The result is a retail environment that is (at last) fully joined-up and I even  managed to get a souvenir from the experience. A Zebra Quickcard generated ID card with a barcode allowing me to logon to the Motorola CA50 VOIP system (see right).

But what would make the experience even better? Well, enterprise applications should adhere to a few fundamental principles when it comes to exposing an API for user management. That is:
  • Ability to add a user to the system
  • Ability to modify the user details on the system
  • Ability to suspend the user
  • Ability to un-suspend the user
  • Ability to delete the user
  • Ability to perform a lookup of all users on the system

Unfortunately, not every "enterprise" application provides these fundamental abilities. Typical problem areas are the inability to perform a lookup of all users; the inability to suspend access rights and the real heartache that is the lack of a proper delete mechanism! One nameless Cloud based provider doesn't provide a delete mechanism at all and instead the account must be made inactive (although quite how you tell the difference between an account that you want to suspend and an account that you want to delete is left up to your imagination/ingenuity).

Identity Management principles have been around for quite some time now and vendors of enterprise applications have had plenty of notice when it comes to providing either a sensible API for user management or adopting an industry recognised external user repository which can be easily managed.

It would seem, however, that while progress has been made, we're still not quite there.

Tuesday, August 03, 2010

Tivoli Directory Integrator, Availability and ActiveMQ

I previously tackled how we can get IBM Tivoli Directory Integrator (TDI) to interface with Twitter and use the power of Twitter as a simplistic Message Queue mechanism. Today, I thought I would cover having TDI put messages onto and receive messages from an MQ queue with a view that it could be a useful means of introducing a number of concepts which could be critical in the enterprise:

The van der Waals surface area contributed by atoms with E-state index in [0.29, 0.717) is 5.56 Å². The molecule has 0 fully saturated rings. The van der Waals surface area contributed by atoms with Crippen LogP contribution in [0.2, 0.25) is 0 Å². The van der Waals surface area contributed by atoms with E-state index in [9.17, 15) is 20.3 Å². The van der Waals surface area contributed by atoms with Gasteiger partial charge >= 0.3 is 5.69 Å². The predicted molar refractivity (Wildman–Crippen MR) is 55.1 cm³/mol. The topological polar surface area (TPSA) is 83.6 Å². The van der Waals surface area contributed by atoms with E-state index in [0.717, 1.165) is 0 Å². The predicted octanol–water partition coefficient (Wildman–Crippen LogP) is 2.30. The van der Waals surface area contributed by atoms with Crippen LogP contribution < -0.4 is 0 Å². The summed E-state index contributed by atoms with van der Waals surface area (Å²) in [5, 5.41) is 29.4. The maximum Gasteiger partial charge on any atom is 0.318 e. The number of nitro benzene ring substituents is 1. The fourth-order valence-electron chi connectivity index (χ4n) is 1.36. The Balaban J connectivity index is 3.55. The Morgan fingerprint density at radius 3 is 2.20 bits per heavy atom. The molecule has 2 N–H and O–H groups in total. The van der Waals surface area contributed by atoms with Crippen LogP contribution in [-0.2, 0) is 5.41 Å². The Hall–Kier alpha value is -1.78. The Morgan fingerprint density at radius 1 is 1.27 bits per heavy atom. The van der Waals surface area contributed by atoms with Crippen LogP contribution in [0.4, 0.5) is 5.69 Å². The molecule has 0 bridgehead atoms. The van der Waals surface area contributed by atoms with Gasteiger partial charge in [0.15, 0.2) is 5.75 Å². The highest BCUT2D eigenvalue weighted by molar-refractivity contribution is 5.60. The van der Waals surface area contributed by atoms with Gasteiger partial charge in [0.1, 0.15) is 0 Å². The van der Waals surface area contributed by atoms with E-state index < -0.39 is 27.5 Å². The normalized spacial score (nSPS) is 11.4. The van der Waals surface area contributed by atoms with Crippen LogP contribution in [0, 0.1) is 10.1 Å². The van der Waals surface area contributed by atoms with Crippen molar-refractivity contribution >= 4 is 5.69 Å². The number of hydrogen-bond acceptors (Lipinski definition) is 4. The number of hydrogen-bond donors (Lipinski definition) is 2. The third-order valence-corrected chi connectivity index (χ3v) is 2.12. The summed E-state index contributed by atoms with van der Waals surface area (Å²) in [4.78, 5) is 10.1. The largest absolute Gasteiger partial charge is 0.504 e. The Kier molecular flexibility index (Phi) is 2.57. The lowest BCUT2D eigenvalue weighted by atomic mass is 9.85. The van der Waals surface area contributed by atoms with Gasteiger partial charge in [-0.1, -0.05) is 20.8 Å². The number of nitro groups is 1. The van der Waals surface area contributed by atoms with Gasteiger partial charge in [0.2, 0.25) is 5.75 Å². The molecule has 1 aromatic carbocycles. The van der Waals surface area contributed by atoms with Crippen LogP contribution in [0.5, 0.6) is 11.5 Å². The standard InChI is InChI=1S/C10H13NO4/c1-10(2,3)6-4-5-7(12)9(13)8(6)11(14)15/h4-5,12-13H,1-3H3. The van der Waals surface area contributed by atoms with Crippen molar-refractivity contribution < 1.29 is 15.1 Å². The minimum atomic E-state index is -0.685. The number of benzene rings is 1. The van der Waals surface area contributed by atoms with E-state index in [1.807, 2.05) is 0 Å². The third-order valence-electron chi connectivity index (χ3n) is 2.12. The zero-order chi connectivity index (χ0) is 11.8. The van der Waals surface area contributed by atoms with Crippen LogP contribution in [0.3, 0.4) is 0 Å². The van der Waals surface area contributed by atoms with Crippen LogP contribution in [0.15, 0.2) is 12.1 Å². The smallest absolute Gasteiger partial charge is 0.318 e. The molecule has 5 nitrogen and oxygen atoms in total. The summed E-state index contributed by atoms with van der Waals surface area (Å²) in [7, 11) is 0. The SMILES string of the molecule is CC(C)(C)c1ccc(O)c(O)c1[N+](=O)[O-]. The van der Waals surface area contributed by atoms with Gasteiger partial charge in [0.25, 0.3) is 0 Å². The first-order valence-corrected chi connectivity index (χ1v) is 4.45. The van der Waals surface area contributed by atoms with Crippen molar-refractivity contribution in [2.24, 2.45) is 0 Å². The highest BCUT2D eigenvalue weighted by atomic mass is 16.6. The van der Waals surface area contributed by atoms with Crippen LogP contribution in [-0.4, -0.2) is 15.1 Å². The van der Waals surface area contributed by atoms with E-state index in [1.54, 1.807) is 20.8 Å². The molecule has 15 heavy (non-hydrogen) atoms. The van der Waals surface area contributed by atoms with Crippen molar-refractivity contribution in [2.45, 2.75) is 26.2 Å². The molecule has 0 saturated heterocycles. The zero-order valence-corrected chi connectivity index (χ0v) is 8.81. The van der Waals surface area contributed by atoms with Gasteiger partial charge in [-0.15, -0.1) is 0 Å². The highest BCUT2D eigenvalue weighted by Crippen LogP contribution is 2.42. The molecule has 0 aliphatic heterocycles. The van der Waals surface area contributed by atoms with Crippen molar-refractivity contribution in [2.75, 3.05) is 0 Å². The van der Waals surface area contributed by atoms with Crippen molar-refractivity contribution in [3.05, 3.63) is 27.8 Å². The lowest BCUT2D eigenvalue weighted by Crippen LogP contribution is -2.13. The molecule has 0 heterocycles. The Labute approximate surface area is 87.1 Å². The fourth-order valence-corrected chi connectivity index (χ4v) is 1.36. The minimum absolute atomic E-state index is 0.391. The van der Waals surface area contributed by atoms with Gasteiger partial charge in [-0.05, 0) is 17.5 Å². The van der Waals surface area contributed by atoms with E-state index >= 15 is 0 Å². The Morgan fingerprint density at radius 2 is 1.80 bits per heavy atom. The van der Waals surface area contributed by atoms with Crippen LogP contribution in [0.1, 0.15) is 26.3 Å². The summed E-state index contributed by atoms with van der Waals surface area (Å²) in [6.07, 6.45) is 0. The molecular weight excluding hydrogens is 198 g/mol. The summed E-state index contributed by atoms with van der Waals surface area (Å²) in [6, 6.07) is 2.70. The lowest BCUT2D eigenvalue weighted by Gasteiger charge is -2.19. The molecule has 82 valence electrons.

• High Availability
  • Abstraction

High Availability can be achieved with queues because I can have multiple TDI instances reading from a queue and performing actions as dictated by messages in the queue. I could have a queue called "actionQueue" which contains messages with actions embedded; a queue called "responseQueue" which could contain the status return code for each action and a queue called "errorQueue" for all the nasty things that may happen to us. I could have many TDI instances pick up a message, perform the action, respond and I would sleep soundly in bed each night safe in the knowledge that the way in which MQ queues operate would mean that I would not get duplication of effort and all messages would be processed even if a TDI instance were to crash.

Abstraction, of course, means that I can send a message to another TDI Server or Assembly Line without having any real need of understanding what or where that process is. I can merely put a message on a queue (in a format previously agreed) and proceed with my normal processing safe in the knowledge that my message will be delivered - eventually.

Environment Setup
If you want to follow this article, you will need:

Installing ActiveMQ is really very straightforward. Grab it from the Apache website and unzip it somewhere on your file system - I chose c:\apache-activemq-5.3.2 as my location on a Windows 2003 Server host.

As I like my Windows Services, I installed ActiveMQ as a service by running the c:\apacher-activemq-5.3.2\bin\win32\InstallService.bat batch file. After a few minutes, I could see ActiveMQ listed as a service though not, at this stage running. I started the service!

The activemq-all-5.3.2.jar file (found at c:\apache-activemq-5.3.2) should be made available to TDI. A simple way of achieving this is to drop the file into the TDI\V7.0\jars\3rdparty directory .

We're now ready to create an Assembly Line which will write messages to an ActiveMQ queue!

MQ Connector

The first step we should take when we start the TDI GUI and create an Assembly Line is to drop in a JMS Connector (in Add mode) and populate the form as follows:

The JMS Driver Script needs to be populated with the following code so that the connector understands how to communicate with the ActiveMQ instance:

var brokerURL = env.get("").trim();
var connectionFactory = new org.apache.activemq.ActiveMQConnectionFactory();
ret.queueConnectionFactory = connectionFactory;
ret.topicConnectionFactory = connectionFactory;

I used the Simple XML Parser on this connector to parse my output in XML format:

As I decided I'd write to an errorQueue, I updated my Output Map to include an errorCode attribute and an errorMessage attribute:

NOTE: Although not shown, my work entry was populated by an iterator which read through an input file of error codes and messages!

Running the Assembly Line, which is always the exciting bit, resulted in my ActiveMQ errorQueue queue being populated with 9 messages. Queues can be "browsed" with a standard browser by pointing the browser at http://localhost:8161/demo/queueBrowse/{queue-name}:

9 messages. As expected.

The Consumer
Now that I have populated my queue, I need "something" to consume these messages. A JMS Connector in iterator mode can be used to act as a mechanism to constantly poll the queue for new messages: